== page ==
Every year the OED lists another few hundred words that have been coined by some journalist or cultural commentator. These wonderful new words are sometimes fly-by-night creations and are gone from the lexicon a decade later. Many stick, though, and become yet more for students to learn and puzzle over.
The leading new word this year is ‘Omnishambles’ – coined to cover a continuing and all-consuming cock-up, whether political or administrative. It has it roots in the biting political satire The Thick of It, and has since been used in Parliament to great effect.
For those learning English, creativity is a real obstacle to success. They want simple rules and they want speakers to stick to them. This requires prescriptive grammar and good teaching. (Something that HELLO English does extremely well, by the way!)
The Good News.
The good news is that, whether you are a serious linguist looking at a descriptive grammar or an English teacher with a more normative (prescriptive) approach, English does have simple rules. Just a lot of them.
But it is a language which keeps on giving, and the more that the student puts into learning, the more they will get… and the better grades they will eventually achieve.
And what of us – at HELLO English? Well, as native-speaking English teachers, we realise how lucky we are. We think we won first-prize in the lottery of language, and we are determined to share that good fortune with others.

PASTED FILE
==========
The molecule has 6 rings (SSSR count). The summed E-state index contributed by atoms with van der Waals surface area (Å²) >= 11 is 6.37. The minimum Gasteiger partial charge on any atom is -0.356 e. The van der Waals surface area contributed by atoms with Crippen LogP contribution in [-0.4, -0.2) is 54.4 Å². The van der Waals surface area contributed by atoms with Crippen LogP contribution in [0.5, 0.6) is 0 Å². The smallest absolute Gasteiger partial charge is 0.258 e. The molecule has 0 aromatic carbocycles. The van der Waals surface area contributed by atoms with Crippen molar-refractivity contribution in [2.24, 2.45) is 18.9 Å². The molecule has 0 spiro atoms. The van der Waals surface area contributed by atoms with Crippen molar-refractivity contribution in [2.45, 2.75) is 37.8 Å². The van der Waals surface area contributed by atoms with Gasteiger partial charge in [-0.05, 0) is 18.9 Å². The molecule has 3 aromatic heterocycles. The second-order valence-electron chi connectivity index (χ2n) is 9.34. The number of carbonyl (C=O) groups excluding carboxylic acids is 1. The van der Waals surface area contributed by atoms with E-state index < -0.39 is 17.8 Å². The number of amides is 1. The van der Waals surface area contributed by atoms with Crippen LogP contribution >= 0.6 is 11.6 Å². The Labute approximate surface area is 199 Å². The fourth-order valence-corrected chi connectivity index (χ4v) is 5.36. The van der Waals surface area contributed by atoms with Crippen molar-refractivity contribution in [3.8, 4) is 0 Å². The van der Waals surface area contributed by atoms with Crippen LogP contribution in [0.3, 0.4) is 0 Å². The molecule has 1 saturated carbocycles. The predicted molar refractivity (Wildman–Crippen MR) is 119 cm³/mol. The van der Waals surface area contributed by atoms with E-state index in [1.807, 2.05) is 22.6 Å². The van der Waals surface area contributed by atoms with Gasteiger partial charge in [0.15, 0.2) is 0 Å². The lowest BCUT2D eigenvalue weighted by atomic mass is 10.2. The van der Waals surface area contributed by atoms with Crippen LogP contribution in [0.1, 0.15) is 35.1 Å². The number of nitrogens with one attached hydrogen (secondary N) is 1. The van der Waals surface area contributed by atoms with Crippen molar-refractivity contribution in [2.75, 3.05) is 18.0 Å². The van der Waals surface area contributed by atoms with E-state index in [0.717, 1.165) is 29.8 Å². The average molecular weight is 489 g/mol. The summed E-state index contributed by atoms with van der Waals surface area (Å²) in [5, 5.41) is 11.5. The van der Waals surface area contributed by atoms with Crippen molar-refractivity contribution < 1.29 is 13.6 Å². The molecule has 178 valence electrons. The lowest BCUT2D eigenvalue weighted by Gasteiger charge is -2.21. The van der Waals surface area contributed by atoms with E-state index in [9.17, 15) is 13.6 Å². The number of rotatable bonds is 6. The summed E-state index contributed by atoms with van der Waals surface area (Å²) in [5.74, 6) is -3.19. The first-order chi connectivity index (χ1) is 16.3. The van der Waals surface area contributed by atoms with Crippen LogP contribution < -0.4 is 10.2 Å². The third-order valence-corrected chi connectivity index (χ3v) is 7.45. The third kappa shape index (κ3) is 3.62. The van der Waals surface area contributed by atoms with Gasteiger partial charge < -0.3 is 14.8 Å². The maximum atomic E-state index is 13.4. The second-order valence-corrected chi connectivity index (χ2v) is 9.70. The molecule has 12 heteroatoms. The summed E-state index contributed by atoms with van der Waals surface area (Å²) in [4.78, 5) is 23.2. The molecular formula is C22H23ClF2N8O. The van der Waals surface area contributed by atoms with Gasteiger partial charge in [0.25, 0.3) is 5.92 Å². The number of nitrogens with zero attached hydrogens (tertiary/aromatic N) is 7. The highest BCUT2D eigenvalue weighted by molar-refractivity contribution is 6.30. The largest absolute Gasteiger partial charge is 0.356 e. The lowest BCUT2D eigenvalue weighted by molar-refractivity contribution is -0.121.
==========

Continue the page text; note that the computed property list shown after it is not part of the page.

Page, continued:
Why not talk to us today about how we can help you improve your language skills – whether for university, A-levels or for general interest. Check out our website http://www.hello-english.co.uk or contact us on email@example.com
I recently saw this blog post. It is written by a newly graduated English teacher. Anyone who teaches English, or languages in general, would do well to have a look.
Teaching grammar doesn’t stifle creativity.
Katherine Brandt 1st July 2011
Although the rules of the English language are constantly changing and transforming, teaching grammar has great value in the school system because it gives students the background that they need to understand their language and use it effectively both in and out of the academic world.
By teaching grammar, educators provide students with the building blocks of language. When students understand each of the building blocks behind their language, they have a greater ability to communicate not only in their native tongue but also in other languages which employ similar building blocks, albeit in a different order.